Barbara Milman: "Approximately 525,000 Jews lived in Germany when Hitler became that country's Chancellor in 1933. As soon as the Nazis assumed power, anti-Semitic policies were established, and Jews were increasingly barred from schools, businesses, and professions. Jewish businesses were boycotted and Jews were subjected to mistreatment and arbitrary arrest. ...

"With the implementation of the Nuremberg Laws, Jews with means began to leave their homeland. Peter Schrag and his family were among those Jews who fled Germany in 1935. By 1939, the year in which the war began, over 280,000 German Jews had managed to escape or emigrate to neighboring countries such as Luxembourg, which borders Germany on the west, and Belgium, which borders on Luxembourg....

"Peter Schrag and his family were among those Jews who escaped first to Vichy France, and then to Spain and to Portugal. From Lisbon, the Schrag family came to the United States, arriving in New York City In June 1941."

Escape is the remembrance of Peter Schrag as his family evaded capture by German patrols as the traveled across Europe. They slept in haylofts, hid in cellars, jumped off trains, and walked though dark fields to wall through a hole in a fence towards freedom.

Peter Schrag:" After days of bombs and gunfire, there was a sudden silence. We did not know who had won. Then the cellar door was opened by soldiers yelling, 'Alle Raus.'"
$600


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Holland
Interview with Hielke Sheneman

Working in the Dutch resistance

Barbara Milman: "At the time of the German invasion there were 140,000 Jews in Holland, and by the summer of 1943 the Germans estimated that there were approximately 20,000 Dutch Jews in hiding. About 18,000 of the hidden Jews survived the war, including at least two of the three Jews hidden by Hielke Sheneman and her family. Holland had more 'righteous gentiles' than any other European country. By 1990 over 3,200 Dutch citizens had been honored by the State of Israel for helping Jews escape the Holocaust, often by hiding them from the Nazis."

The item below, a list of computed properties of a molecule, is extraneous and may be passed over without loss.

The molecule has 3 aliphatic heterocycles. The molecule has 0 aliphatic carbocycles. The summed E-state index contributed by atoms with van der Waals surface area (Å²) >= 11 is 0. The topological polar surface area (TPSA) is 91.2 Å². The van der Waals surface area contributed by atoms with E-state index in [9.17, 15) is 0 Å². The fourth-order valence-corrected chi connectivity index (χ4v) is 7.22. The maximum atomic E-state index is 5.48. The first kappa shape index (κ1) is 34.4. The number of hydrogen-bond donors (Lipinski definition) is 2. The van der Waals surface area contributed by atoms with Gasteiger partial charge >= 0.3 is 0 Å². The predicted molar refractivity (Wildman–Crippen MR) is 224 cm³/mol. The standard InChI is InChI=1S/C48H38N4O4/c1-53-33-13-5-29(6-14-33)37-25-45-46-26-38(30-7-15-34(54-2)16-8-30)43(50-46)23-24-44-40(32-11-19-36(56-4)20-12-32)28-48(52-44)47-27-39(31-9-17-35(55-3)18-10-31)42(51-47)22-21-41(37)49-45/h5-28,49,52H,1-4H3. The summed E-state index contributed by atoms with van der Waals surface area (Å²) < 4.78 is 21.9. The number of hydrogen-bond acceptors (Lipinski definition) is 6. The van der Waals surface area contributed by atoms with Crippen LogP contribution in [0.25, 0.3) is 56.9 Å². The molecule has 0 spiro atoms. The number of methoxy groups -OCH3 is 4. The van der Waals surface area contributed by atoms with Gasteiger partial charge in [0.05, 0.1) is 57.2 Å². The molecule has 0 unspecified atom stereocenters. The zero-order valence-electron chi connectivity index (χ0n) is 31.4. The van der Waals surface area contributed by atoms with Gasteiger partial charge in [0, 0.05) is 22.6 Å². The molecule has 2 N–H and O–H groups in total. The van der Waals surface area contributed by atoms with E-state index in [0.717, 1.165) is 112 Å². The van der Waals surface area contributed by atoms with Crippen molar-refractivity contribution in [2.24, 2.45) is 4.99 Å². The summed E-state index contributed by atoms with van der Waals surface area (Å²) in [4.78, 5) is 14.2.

Hielke Sheneman moved to Amsterdam and joined the underground. She delivered the underground newspaper, scavenged for food, and hid Jews.

Sheneman: "When the Germans killed someone we put flowers on the sidewalk where they died. Toward the end of the war the killings increased so much that the sidewalks were always full of flowers."
$600


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Warsaw
Interview of Alexander Groth

Surviving the ghetto

Barbara Milman: "Hitler invaded Poland on September 1, 1939. However, Warsaw, the country's capital, did not fall until September 27, 1939 and German troops waited for several more days before entering the city. At first, Jews such as Alexander Groth and his family continued to live in their prewar homes. They were still there n the spring of 1940 for the celebration of Passover, but it was not long before Polish Jews were segregated from the rest of the population.

"The first Polish ghetto was established in Lodz on May 1, 1940 and at its peak had a population of 445,000. This meant that 30% of the city's total population, plus any Jews transported from other cities, was confined to 2.4% of the city's total area. By the middle of 1941, nearly 5,000 Jews a month were dying of illness and starvation."

The Groth family was forced to move the ghetto in 1940. They were more fortunate than most because they had money, food and warm clothing as well as their own apartment. But mass deportations began as well as executions of those considered not fit for work or transport. Groth's blind grandmother was shot - as well as her husband who refused to leave her side. It was then that Alexander Groth understood that "it would take a miracle for us to survive."
$600

 


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Red Parrot Press Out of Print Title:
• In the Habitations of Death
• Out of Oil
• Pandora or The Gift of the Gods
• Zoë's Journal: February
 
   

Page last update: 02.13.08